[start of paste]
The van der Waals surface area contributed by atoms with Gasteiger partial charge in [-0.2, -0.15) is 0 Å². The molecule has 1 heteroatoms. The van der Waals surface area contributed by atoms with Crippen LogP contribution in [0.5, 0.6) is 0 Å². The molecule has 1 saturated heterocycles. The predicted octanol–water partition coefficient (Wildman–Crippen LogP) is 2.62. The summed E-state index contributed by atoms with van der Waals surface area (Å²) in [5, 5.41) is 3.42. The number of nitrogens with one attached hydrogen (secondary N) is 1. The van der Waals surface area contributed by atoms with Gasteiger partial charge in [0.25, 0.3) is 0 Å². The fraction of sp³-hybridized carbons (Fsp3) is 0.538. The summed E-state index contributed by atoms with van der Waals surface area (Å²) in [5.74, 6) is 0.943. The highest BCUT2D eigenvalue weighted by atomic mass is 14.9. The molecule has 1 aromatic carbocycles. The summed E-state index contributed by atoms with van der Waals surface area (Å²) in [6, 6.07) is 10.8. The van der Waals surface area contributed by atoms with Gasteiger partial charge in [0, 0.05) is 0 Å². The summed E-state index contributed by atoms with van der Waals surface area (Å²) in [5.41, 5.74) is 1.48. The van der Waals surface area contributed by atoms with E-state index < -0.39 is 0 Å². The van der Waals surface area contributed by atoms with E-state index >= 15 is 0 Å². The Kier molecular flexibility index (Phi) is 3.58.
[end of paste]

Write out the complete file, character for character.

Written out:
The van der Waals surface area contributed by atoms with Gasteiger partial charge in [-0.2, -0.15) is 0 Å². The molecule has 1 heteroatoms. The van der Waals surface area contributed by atoms with Crippen LogP contribution in [0.5, 0.6) is 0 Å². The molecule has 1 saturated heterocycles. The predicted octanol–water partition coefficient (Wildman–Crippen LogP) is 2.62. The summed E-state index contributed by atoms with van der Waals surface area (Å²) in [5, 5.41) is 3.42. The number of nitrogens with one attached hydrogen (secondary N) is 1. The van der Waals surface area contributed by atoms with Gasteiger partial charge in [0.25, 0.3) is 0 Å². The fraction of sp³-hybridized carbons (Fsp3) is 0.538. The summed E-state index contributed by atoms with van der Waals surface area (Å²) in [5.74, 6) is 0.943. The highest BCUT2D eigenvalue weighted by atomic mass is 14.9. The molecule has 1 aromatic carbocycles. The summed E-state index contributed by atoms with van der Waals surface area (Å²) in [6, 6.07) is 10.8. The van der Waals surface area contributed by atoms with Gasteiger partial charge in [0, 0.05) is 0 Å². The summed E-state index contributed by atoms with van der Waals surface area (Å²) in [5.41, 5.74) is 1.48. The van der Waals surface area contributed by atoms with E-state index < -0.39 is 0 Å². The van der Waals surface area contributed by atoms with E-state index >= 15 is 0 Å². The Kier molecular flexibility index (Phi) is 3.58.